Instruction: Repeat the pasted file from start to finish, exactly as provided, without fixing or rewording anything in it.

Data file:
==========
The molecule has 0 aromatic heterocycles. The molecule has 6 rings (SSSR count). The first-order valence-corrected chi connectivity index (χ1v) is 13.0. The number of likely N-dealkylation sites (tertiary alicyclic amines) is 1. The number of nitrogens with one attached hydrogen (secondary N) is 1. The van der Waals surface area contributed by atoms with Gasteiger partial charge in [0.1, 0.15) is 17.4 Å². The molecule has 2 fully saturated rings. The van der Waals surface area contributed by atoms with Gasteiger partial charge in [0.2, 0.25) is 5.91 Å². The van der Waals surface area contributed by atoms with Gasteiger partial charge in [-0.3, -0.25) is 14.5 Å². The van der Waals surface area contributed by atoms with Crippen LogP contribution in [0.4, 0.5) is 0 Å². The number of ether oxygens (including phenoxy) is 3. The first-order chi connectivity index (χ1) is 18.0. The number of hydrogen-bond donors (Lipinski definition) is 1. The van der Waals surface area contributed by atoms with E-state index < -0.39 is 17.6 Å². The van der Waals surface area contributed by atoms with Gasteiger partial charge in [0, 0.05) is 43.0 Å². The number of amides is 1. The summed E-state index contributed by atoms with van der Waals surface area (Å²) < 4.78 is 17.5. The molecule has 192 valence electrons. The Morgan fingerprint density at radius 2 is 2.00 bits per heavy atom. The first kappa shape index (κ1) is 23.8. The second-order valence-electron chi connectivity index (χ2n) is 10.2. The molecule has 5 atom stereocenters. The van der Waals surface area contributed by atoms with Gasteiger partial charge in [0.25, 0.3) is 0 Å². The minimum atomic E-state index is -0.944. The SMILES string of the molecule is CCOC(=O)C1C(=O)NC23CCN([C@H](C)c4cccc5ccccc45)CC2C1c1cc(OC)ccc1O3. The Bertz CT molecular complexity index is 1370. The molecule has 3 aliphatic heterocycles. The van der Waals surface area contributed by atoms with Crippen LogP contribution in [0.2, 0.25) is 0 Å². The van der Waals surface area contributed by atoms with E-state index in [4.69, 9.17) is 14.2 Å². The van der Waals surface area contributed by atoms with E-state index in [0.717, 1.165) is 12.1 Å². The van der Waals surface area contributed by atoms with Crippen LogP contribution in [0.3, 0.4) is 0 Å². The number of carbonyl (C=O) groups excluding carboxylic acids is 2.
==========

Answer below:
The molecule has 0 aromatic heterocycles. The molecule has 6 rings (SSSR count). The first-order valence-corrected chi connectivity index (χ1v) is 13.0. The number of likely N-dealkylation sites (tertiary alicyclic amines) is 1. The number of nitrogens with one attached hydrogen (secondary N) is 1. The van der Waals surface area contributed by atoms with Gasteiger partial charge in [0.1, 0.15) is 17.4 Å². The molecule has 2 fully saturated rings. The van der Waals surface area contributed by atoms with Gasteiger partial charge in [0.2, 0.25) is 5.91 Å². The van der Waals surface area contributed by atoms with Gasteiger partial charge in [-0.3, -0.25) is 14.5 Å². The van der Waals surface area contributed by atoms with Crippen LogP contribution in [0.4, 0.5) is 0 Å². The number of ether oxygens (including phenoxy) is 3. The first-order chi connectivity index (χ1) is 18.0. The number of hydrogen-bond donors (Lipinski definition) is 1. The van der Waals surface area contributed by atoms with E-state index < -0.39 is 17.6 Å². The van der Waals surface area contributed by atoms with Gasteiger partial charge in [0, 0.05) is 43.0 Å². The number of amides is 1. The summed E-state index contributed by atoms with van der Waals surface area (Å²) < 4.78 is 17.5. The molecule has 192 valence electrons. The Morgan fingerprint density at radius 2 is 2.00 bits per heavy atom. The first kappa shape index (κ1) is 23.8. The second-order valence-electron chi connectivity index (χ2n) is 10.2. The molecule has 5 atom stereocenters. The van der Waals surface area contributed by atoms with Gasteiger partial charge in [0.25, 0.3) is 0 Å². The minimum atomic E-state index is -0.944. The SMILES string of the molecule is CCOC(=O)C1C(=O)NC23CCN([C@H](C)c4cccc5ccccc45)CC2C1c1cc(OC)ccc1O3. The Bertz CT molecular complexity index is 1370. The molecule has 3 aliphatic heterocycles. The van der Waals surface area contributed by atoms with Crippen LogP contribution in [0.2, 0.25) is 0 Å². The van der Waals surface area contributed by atoms with E-state index in [4.69, 9.17) is 14.2 Å². The van der Waals surface area contributed by atoms with E-state index in [0.717, 1.165) is 12.1 Å². The van der Waals surface area contributed by atoms with Crippen LogP contribution in [0.3, 0.4) is 0 Å². The number of carbonyl (C=O) groups excluding carboxylic acids is 2.